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To Get Unemployment Benefits, Residents Face Long Waits, Technical Glitches


Maryland’s unemployment insurance system has been plagued by problems for weeks. For more than nine hours on Tuesday, dozens of residents took turns sharing their experiences navigating the system with members of two state Senate committees.

Residents described spending entire days on hold with state call centers and sending repeated emails, trying to reach a Department of Labor staff member who might be able to help. They said claims are rejected without reason, and benefits that were approved suddenly stop coming.


When Senate leaders announced Tuesday’s hearing, more than 1,100 residents signed up to tell their stories. The first 270 were invited to testify live via Zoom, while the rest were asked to submit recorded videos. 


Many of the stories sounded similar.


Applying for unemployment benefits has become a full-time job for Denita Wallace, who said she had to close her business nine weeks ago. 


“I call several thousand times a day, every business day for the last three weeks,” Wallace said. “The one time I actually got through to the queue, I had to hold on for three hours to speak with a person. She said the system was down and she couldn't help me.”


Emails yield an automatic reply or none at all, and she said she spent two full days trying to login to the online system. At one point, the system, known as Beacon, told her there were 125,000 people in front of her.


“But somehow after nine weeks of crying, stressing, borrowing to stay afloat, I finally saw all kinds of movements and updates to my Beacon account right after I signed up to speak before this committee,” Wallace said.


Multiple people told legislators they are behind on their bills, including rent or mortgage payments. 


Stephanie Adams, a single mom with a 4-year-old daughter, said she was laid off March 20. She said she was receiving her unemployment benefits until the state switched to the new Beacon system. Then the payments stopped.


“I have no money anymore, and about to lose literally everything — my car — and potentially get evicted, and I’m trying really hard to keep things together,” she told lawmakers.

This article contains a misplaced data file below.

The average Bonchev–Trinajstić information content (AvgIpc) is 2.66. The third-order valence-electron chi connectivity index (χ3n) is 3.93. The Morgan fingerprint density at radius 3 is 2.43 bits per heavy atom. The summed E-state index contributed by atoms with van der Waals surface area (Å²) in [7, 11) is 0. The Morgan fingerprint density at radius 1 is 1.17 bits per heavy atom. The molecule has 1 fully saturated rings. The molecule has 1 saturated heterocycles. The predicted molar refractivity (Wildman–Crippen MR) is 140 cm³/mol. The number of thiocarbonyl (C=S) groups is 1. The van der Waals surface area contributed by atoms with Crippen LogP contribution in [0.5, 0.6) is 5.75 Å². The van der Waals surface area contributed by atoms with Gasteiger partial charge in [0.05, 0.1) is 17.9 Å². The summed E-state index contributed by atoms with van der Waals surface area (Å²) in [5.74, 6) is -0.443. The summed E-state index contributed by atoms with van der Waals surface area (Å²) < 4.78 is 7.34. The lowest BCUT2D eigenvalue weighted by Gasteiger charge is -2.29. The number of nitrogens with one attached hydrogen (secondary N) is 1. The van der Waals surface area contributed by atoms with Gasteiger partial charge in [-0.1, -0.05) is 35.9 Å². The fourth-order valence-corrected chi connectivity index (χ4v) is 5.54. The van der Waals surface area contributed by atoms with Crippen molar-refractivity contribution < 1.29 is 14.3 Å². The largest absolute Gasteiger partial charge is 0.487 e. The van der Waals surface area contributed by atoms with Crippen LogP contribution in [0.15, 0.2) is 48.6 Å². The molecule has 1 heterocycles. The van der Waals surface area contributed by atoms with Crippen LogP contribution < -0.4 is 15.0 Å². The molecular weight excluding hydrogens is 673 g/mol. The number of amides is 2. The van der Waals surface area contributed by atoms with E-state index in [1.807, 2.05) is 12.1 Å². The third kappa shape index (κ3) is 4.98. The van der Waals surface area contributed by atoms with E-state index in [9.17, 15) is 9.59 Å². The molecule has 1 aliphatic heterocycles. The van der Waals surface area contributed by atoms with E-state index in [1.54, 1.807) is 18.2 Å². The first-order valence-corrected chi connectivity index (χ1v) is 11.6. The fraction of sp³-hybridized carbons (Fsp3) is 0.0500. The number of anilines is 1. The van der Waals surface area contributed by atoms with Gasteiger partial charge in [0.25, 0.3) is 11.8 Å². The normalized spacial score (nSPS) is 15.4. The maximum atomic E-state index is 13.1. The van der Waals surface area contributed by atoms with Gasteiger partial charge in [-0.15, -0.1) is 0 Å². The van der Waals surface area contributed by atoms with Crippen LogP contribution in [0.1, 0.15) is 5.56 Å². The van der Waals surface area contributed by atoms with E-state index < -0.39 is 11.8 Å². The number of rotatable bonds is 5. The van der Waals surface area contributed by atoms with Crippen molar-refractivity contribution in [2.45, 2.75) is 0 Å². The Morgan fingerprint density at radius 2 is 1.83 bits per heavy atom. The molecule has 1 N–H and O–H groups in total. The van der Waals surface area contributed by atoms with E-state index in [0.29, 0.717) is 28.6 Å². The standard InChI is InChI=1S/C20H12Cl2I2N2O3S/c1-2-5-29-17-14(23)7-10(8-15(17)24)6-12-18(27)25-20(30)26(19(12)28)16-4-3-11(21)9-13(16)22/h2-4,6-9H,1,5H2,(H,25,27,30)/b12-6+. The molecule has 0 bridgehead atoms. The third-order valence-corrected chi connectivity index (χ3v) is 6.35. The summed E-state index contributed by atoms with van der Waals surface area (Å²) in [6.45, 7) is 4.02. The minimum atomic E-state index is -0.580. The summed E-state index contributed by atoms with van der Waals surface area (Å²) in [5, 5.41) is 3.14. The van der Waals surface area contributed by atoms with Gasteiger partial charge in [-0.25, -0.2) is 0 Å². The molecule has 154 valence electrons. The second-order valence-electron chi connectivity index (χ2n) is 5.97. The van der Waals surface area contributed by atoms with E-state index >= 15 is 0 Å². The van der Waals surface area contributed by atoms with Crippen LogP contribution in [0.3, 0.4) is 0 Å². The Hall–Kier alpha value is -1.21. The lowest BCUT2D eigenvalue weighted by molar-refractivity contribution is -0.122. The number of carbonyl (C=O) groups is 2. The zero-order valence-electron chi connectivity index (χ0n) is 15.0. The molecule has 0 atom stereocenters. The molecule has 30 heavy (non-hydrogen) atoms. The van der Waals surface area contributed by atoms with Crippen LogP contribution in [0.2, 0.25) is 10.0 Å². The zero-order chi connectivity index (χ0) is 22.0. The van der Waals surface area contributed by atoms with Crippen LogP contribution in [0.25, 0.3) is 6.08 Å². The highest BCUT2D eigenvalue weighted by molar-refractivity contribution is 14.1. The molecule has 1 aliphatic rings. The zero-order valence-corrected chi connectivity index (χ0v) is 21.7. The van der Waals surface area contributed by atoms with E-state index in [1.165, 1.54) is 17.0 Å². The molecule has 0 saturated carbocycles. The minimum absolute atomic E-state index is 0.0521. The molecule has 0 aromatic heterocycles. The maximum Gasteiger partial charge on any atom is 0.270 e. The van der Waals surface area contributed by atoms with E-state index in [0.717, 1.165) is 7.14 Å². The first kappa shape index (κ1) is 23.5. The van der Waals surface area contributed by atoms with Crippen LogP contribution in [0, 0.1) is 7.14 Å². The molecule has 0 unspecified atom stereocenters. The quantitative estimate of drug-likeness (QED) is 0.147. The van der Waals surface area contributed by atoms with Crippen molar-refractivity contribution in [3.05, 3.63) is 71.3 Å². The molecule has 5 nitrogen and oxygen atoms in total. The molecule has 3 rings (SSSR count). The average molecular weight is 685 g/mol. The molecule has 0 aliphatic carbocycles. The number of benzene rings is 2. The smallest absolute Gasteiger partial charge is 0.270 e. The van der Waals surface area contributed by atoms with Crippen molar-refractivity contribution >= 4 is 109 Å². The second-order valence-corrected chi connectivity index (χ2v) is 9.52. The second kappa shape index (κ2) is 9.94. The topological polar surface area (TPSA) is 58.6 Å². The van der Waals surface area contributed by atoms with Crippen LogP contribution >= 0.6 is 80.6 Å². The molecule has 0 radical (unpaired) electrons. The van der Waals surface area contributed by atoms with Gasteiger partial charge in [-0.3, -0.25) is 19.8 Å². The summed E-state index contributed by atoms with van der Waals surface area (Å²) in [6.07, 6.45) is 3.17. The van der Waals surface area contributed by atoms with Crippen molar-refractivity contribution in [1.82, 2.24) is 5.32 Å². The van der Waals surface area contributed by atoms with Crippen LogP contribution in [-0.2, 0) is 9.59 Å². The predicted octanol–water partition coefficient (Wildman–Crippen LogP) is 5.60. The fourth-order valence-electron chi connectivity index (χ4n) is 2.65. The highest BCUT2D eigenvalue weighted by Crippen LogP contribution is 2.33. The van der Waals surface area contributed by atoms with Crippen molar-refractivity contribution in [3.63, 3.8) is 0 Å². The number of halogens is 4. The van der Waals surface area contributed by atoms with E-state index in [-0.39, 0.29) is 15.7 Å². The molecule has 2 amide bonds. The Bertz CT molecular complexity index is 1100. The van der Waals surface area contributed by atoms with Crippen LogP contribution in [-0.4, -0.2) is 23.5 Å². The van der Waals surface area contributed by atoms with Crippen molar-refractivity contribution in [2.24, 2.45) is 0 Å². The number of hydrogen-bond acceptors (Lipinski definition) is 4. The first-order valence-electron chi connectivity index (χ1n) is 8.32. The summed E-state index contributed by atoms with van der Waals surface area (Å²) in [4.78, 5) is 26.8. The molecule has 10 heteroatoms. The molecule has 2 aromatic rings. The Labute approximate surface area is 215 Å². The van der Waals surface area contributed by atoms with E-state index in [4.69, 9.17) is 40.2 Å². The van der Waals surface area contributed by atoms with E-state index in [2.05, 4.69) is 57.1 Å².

One woman said she’s pregnant with her third child and expects to be induced on Friday. She was hoping to sort out her unemployment payments before then.


Another woman said she’s a diabetic and is worried about paying for her insulin.


“How are families supposed to survive?” asked Amanda Douglas.


Douglas said she applied for benefits after she was laid off in early April. Then she got a letter saying her payments were on hold while staff reviewed her eligibility. Like others, she said she called and emailed seeking answers but couldn’t reach anyone.


“Who's being held accountable for all these lives that are being ruined by this — people that haven't been paid in two months or more, and small businesses that are just — they're never gonna recover?” she asked legislators. “No one can get answers.”


The legislators hosting Tuesday’s hearing don’t have direct power over the unemployment insurance system. Gov. Larry Hogan does.


Last month, Hogan apologized for problems with the state’s unemployment site. But at a press conference last week, he said the problems have been solved.


“The unemployment site has been completely fixed for at least 10 days,” Hogan said on May 6. “It was very slow for about five days. I promised at a press conference a week ago that we were going to get it fixed, and we got it fixed within a matter of days.”


Just before Tuesday’s hearing, the state Department of Labor released a statement saying it has paid 327,649 unemployment claims received during the pandemic. 


“While we are making progress, there are still many frustrated Marylanders waiting to receive benefits. Please know that we are listening, we know what needs to be improved, and we are focused on getting the job done,” Labor Secretary Tiffany Robinson said in the statement. “We will not be satisfied until every Marylander gets the relief they need and deserve.”

Rachel Baye is a senior reporter and editor in WYPR's newsroom. @RachelBaye
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